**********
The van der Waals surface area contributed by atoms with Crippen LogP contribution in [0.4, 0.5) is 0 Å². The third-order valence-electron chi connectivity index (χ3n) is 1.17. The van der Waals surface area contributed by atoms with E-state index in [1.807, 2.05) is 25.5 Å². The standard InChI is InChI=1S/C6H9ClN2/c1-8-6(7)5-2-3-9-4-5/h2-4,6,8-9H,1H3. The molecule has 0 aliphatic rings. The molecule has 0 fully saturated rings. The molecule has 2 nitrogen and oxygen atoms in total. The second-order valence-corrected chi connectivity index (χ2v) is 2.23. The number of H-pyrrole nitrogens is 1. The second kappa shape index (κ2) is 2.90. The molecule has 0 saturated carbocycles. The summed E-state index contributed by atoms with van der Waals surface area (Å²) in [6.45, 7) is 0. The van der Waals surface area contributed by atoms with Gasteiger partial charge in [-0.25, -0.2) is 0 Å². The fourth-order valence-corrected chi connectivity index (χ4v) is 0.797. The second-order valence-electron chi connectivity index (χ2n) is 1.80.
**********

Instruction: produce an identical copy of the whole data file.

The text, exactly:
The van der Waals surface area contributed by atoms with Crippen LogP contribution in [0.4, 0.5) is 0 Å². The third-order valence-electron chi connectivity index (χ3n) is 1.17. The van der Waals surface area contributed by atoms with E-state index in [1.807, 2.05) is 25.5 Å². The standard InChI is InChI=1S/C6H9ClN2/c1-8-6(7)5-2-3-9-4-5/h2-4,6,8-9H,1H3. The molecule has 0 aliphatic rings. The molecule has 0 fully saturated rings. The molecule has 2 nitrogen and oxygen atoms in total. The second-order valence-corrected chi connectivity index (χ2v) is 2.23. The number of H-pyrrole nitrogens is 1. The second kappa shape index (κ2) is 2.90. The molecule has 0 saturated carbocycles. The summed E-state index contributed by atoms with van der Waals surface area (Å²) in [6.45, 7) is 0. The van der Waals surface area contributed by atoms with Gasteiger partial charge in [-0.25, -0.2) is 0 Å². The fourth-order valence-corrected chi connectivity index (χ4v) is 0.797. The second-order valence-electron chi connectivity index (χ2n) is 1.80.